Availability of land is of utmost importance for doing business in any economy. With respect to that, the most important functionality of the state land departments is to provide a smooth and simple process for land acquisition. According to the World Bank’s study, India has not undertaken any major reforms towards easier registration of property in the last decade.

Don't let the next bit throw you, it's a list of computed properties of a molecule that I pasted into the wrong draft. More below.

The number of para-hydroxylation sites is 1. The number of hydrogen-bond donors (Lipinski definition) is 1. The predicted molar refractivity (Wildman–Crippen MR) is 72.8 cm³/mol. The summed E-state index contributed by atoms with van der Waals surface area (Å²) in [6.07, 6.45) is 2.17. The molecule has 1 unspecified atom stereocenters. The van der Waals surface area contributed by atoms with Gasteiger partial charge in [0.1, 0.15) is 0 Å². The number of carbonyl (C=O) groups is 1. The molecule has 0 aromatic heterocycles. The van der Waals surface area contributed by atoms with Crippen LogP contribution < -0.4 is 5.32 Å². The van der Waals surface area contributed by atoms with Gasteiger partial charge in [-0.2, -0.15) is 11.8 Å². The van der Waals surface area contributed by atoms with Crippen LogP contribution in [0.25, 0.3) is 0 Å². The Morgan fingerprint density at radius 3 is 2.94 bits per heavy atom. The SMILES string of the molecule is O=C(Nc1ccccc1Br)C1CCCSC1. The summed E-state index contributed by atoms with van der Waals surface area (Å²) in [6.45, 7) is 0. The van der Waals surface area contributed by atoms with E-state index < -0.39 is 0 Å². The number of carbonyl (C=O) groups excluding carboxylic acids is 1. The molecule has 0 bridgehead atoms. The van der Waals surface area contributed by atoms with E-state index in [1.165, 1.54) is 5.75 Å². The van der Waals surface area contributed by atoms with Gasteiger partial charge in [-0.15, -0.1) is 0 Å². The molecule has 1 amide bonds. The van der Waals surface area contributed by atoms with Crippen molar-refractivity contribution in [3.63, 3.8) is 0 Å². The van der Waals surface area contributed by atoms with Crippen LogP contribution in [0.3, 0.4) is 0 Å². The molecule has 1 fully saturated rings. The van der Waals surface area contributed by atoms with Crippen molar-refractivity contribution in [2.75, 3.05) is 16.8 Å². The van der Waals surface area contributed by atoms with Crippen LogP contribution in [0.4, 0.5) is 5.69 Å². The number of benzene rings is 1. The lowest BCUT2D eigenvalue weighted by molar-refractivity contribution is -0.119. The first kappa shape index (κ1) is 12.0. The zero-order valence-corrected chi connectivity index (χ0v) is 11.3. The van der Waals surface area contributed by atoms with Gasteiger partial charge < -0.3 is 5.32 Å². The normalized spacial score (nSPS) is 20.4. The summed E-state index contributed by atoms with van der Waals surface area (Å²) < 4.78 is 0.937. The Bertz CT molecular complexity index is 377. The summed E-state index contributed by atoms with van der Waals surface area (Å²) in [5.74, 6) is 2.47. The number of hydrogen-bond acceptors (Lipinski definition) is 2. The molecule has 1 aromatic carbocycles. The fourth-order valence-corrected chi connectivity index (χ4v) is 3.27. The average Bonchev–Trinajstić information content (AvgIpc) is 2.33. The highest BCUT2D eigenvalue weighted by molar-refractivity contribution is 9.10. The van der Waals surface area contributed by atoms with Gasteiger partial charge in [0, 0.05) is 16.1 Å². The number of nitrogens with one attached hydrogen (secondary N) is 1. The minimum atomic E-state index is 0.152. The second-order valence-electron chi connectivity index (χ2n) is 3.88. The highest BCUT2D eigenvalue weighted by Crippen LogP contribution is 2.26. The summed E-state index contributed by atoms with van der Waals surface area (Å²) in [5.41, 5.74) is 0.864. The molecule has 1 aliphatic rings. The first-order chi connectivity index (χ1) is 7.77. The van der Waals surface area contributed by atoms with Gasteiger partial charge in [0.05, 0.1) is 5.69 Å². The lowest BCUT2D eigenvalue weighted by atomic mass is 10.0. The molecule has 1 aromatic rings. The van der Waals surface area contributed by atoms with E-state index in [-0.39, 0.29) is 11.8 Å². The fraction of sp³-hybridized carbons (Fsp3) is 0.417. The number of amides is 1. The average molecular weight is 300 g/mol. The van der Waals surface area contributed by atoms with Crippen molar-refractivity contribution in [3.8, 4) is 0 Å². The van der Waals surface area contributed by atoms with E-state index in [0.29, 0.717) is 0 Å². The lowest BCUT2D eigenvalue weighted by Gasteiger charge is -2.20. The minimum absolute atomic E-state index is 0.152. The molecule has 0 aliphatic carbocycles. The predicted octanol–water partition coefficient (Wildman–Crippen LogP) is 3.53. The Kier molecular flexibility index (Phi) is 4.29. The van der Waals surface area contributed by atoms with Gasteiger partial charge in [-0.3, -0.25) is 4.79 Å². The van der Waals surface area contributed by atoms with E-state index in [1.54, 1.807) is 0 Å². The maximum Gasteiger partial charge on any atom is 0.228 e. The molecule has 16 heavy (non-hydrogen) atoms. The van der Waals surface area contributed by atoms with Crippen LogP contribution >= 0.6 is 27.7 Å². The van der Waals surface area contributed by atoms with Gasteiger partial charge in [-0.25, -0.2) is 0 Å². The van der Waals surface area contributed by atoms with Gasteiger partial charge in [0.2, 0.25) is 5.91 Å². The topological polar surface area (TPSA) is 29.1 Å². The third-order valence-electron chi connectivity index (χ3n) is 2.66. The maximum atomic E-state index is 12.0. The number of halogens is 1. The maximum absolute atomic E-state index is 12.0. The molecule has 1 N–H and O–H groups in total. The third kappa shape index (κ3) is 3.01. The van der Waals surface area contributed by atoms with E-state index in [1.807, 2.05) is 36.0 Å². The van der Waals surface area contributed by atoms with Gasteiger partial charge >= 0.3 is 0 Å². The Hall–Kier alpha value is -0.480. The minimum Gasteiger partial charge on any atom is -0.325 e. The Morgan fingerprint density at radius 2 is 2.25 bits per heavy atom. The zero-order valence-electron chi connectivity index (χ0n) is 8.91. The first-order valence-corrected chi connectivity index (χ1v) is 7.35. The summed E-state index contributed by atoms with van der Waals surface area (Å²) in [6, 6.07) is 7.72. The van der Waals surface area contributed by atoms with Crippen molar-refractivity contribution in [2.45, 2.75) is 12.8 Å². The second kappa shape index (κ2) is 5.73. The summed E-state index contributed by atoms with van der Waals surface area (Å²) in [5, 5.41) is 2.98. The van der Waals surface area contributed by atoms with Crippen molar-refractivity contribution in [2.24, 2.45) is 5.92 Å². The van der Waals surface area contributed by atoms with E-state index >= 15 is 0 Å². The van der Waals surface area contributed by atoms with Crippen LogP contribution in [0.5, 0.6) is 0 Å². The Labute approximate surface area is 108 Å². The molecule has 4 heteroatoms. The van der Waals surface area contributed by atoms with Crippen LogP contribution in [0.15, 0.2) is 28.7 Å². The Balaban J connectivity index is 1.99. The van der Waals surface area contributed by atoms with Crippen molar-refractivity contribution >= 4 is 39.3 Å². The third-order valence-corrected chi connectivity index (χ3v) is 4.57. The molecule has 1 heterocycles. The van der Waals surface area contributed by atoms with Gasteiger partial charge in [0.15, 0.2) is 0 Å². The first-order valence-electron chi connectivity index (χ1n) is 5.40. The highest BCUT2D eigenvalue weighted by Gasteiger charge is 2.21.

At a time when private investment has slowed down and perceptions are crucial for investment decisions, states need to play their part and streamline the process of land acquisition and transfer. They must prioritise these overdue reforms, and make the land records management system clean and transparent.
Khurana is a senior research associate, Pahle India Foundationww
(This article appears in the March 31, 2019 edition)